Is there an easy way to highlight duplicates in a list in Excel?
If you just want to remove duplicates, you can use the Advanced Filter or the built-in Remove Duplicates feature, but what if you want to keep the duplicates in the list and highlight them with a different colour? I’ll show you one easy way and one super-easy way!
First, the super-easy way:
Select the cells you want to check and choose Highlight Cell Rules => Duplicate Values from the Home Ribbon.
Then, the easy way
If you only want to locate the duplicates, the super-easy way is the right way to do it. But let’s say you want to find triplicates or quadruplicates, i.e. three or four occurrences of the same piece of data. There is no built-in feature for that, so we have to find our own way.
In my example I have 27 rows of data, with names in the range A2 to A28. In A2 we find the name Robert, so if we want to find out how many times Robert appears in the list, this is the formula: =COUNTIF($A$2:$A$28,A2). We’ll use Conditional Formatting with a formula like this.
As we’ve seen in a previous post, Conditional Formatting requires a TRUE or FALSE. Let’s see how our formula works when we put it in the worksheet. We use the same formula as above, only with “=1”, “=2” or “=3” in the end, and we will get TRUE or FALSE for each statement:
So, let’s put this formula into Conditional Formatting, with one small adjustment: Instead of hard-coding the value after the equal sign (1,2,3 etc.) we’ll use a cell reference. I will have my reference in cell E2.
Select the cells you want to include in the search (A2:A28 in this example) and click on Conditional Formatting from the Home ribbon and choose New Rule (or shortcut: Alt => H => L => N). Choose “Use a formula to determine which cells to format” and type the formula into the formula field:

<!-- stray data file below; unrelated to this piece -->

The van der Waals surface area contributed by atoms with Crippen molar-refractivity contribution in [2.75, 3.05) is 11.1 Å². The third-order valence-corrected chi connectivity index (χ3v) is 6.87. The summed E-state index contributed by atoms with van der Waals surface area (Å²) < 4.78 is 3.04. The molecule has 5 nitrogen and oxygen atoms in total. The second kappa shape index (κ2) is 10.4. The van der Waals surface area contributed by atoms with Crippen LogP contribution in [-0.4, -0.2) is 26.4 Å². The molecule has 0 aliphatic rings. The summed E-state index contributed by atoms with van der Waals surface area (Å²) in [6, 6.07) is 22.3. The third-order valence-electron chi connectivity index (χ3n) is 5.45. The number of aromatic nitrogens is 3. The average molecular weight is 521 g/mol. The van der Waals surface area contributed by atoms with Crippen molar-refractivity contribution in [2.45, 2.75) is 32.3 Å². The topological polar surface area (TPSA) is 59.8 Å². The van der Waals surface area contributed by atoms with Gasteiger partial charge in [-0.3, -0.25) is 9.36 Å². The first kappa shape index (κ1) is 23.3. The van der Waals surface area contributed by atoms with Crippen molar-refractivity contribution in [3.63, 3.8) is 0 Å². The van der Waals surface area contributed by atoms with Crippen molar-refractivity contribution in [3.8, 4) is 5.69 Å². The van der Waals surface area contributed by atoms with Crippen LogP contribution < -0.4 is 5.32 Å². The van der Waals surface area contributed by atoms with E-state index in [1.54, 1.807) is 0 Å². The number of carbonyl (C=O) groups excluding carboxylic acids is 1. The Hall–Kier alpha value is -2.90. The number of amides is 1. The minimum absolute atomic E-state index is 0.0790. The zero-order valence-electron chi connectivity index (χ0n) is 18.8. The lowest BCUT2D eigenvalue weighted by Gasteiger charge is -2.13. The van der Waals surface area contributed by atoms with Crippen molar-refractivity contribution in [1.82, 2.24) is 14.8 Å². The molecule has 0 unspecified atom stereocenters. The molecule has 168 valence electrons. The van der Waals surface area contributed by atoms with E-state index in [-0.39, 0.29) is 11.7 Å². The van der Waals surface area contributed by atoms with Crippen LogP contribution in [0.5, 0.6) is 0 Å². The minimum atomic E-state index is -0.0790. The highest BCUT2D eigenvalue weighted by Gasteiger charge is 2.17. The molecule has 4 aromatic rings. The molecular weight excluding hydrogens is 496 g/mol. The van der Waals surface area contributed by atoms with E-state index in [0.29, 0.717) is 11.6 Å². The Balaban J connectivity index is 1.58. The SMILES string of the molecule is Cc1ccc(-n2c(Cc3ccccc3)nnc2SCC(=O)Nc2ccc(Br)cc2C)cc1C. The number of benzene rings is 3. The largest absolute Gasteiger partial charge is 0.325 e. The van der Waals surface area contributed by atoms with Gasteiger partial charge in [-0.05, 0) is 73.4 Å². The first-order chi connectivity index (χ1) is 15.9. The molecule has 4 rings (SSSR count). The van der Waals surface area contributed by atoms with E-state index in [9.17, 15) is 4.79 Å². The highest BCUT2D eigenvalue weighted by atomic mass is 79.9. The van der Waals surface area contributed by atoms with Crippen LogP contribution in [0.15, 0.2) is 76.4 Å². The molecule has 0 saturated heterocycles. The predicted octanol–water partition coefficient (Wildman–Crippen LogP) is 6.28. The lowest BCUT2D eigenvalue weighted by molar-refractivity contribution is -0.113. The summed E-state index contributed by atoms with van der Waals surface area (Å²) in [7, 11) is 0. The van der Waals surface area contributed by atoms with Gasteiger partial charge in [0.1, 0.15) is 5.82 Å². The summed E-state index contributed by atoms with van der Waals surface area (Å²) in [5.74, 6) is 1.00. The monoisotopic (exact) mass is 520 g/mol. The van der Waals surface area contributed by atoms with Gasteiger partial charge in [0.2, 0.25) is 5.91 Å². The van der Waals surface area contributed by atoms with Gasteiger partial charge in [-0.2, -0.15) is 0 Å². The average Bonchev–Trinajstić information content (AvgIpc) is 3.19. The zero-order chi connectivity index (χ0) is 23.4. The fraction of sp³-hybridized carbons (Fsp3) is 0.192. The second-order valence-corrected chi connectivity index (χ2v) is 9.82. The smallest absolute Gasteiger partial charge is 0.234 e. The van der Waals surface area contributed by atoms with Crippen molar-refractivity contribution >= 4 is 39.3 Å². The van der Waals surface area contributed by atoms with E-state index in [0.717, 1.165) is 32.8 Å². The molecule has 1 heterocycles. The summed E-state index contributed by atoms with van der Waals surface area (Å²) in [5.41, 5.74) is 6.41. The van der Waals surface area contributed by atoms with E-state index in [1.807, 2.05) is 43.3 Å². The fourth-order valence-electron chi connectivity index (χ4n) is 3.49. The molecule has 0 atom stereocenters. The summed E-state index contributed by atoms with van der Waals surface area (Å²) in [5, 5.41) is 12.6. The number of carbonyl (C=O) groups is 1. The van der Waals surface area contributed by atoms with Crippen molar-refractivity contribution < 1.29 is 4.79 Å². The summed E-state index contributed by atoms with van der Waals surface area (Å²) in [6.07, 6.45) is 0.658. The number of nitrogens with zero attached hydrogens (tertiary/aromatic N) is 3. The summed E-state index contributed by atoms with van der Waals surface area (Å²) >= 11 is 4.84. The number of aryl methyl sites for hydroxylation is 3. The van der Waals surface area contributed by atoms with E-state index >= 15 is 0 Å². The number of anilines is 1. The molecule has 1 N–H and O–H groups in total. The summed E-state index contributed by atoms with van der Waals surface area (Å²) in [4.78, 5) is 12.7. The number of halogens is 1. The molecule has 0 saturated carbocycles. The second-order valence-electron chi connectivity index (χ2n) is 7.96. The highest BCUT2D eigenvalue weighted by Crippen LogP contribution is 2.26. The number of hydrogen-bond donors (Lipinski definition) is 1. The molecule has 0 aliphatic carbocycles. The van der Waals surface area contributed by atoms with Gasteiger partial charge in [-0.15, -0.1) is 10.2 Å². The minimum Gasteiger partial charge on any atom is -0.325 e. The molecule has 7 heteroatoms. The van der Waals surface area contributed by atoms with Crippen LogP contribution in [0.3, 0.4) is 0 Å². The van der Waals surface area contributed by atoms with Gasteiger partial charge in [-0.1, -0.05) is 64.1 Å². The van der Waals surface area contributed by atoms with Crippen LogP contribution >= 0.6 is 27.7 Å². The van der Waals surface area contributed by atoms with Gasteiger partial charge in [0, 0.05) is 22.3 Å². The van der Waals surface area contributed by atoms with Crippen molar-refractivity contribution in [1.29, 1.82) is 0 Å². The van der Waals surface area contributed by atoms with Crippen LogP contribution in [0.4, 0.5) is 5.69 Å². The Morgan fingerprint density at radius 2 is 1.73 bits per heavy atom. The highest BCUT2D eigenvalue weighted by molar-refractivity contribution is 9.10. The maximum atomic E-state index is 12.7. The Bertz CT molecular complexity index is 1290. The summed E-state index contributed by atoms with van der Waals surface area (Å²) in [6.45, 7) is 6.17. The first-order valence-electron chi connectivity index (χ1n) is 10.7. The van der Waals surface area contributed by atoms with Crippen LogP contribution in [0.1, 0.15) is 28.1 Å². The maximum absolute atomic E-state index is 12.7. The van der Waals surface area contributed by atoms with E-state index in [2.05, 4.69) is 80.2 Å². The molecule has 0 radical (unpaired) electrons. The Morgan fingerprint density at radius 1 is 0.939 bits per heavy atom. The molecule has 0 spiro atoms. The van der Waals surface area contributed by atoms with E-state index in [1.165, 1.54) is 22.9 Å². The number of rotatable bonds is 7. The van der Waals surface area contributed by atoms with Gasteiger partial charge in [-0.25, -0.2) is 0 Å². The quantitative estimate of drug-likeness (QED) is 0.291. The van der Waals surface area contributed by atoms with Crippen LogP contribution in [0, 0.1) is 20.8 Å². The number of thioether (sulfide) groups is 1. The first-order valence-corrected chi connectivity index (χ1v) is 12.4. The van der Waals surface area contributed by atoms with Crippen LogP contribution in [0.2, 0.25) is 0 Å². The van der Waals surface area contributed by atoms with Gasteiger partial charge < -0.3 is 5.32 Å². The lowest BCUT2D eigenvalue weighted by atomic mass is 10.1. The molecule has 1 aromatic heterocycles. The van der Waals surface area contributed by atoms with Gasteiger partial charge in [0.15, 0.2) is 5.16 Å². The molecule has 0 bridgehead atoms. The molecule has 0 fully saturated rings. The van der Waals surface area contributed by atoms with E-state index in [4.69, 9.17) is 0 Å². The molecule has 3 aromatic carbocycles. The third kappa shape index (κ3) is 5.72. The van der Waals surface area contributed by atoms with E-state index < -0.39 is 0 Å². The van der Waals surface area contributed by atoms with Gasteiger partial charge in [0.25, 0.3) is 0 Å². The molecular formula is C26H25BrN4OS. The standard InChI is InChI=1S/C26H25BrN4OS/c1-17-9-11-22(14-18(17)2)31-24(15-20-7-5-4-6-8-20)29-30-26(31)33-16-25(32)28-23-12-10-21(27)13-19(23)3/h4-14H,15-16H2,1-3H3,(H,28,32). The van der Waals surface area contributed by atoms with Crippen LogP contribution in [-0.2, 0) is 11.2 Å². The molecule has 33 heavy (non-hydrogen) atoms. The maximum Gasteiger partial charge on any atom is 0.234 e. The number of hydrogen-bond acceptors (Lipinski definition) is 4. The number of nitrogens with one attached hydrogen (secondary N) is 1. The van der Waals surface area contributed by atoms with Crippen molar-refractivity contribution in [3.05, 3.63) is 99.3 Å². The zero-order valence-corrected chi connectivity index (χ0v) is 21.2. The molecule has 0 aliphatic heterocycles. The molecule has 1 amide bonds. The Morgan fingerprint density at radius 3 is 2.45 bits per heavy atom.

Note that the range A2:A28 and the reference to E2 (number of occurrences) have to be locked with dollar signs (shortcut: F4).
The result: All the triplicates are highlighted. If you change the value in E2 to 2, you will get the duplicates instead, and if you change it to 1, only the unique values will be highlighted.
Extra: Do you want to learn how to create a search field in your Excel report? Have a look at this post (opens in new window/tab): Create a search field in Excel in 5 minutes
Note: If you use comma as the decimal separator as default (applies to most non-English users) you have to replace the commas in the formulas with semicolons.
More easy tricks with Conditional Formatting:
- Easy-excel.com: Create a Search Field in Excel in 5 minutes
- Easy-excel.com: Highlight an Entire Row in Excel Based on One Cell Value
- Easy-excel.com: The Easiest Way to Hide Zeros in Excel
- Easy-excel.com: Hide Future Dates in Excel with Conditional Formatting
Author: Audun Danielsen